To study lung cancer, Tashkin looked at more than 600 lung cancer patients and more than 1,000 control patients matched for age, socioeconomic class, family history and other alcohol and drug use (along with many other potential influences).
The results, published in a 2006 paper in Cancer Epidemiology Biomarkers and Prevention, found a large number of regular marijuana smokers were present in both groups, but statistically there were no more in the cancer group than control group, suggesting no association between marijuana use and lung cancer. Tobacco smokers, on the other hand, showed a dose-dependent increase in risk: with a 30%, 800% and 2,100% increased risk of lung cancer in those who smoked less than a pack, one to two packs or more than two packs per day, respectively.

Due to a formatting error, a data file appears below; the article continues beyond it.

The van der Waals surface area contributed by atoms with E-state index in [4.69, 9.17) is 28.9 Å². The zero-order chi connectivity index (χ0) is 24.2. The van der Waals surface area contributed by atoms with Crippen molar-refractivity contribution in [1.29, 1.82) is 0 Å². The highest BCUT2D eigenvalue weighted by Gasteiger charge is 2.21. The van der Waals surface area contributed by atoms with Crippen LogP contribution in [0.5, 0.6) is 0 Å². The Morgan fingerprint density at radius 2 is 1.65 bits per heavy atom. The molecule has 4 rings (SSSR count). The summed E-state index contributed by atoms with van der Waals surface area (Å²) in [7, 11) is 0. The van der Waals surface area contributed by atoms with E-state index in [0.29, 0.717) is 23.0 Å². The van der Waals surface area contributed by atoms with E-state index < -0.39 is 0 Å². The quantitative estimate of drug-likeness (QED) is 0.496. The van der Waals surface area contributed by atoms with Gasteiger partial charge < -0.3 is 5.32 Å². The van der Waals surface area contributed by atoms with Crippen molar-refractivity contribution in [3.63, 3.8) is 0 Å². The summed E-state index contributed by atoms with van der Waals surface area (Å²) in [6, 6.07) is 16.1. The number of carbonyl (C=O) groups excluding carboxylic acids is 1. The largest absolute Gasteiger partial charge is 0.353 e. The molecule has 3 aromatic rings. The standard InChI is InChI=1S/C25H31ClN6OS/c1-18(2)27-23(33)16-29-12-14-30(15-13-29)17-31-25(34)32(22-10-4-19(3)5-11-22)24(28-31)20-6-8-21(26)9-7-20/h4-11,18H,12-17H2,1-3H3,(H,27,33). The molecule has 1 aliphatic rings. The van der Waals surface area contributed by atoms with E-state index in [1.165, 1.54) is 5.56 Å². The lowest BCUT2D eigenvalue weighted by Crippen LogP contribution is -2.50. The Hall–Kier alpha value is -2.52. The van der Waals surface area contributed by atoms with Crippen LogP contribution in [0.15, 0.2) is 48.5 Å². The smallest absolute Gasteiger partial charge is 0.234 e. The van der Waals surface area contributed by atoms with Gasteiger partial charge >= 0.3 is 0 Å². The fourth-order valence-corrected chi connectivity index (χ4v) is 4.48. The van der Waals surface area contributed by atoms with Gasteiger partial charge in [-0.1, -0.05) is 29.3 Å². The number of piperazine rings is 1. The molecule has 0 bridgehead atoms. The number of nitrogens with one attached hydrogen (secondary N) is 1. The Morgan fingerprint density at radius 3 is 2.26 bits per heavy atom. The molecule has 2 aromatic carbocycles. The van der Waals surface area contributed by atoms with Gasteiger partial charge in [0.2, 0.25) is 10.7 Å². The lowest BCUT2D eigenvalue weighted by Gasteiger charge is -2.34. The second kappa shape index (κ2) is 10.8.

Other studies have found increased cancer risk. A study of 79 lung cancer patients and 300 controls published in the European Respiratory Journal this year found a fivefold increased risk in the heaviest marijuana users (daily use for 10 years) and no effect in less heavy users.
But Tashkin says this conflicting report was much smaller in scale, having fewer than 20 subjects in the group of heaviest marijuana users. “My critique would be: It’s a small study. I think that their small sample size is responsible for vastly inflated estimates,” he says. --
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Vapor versus smoke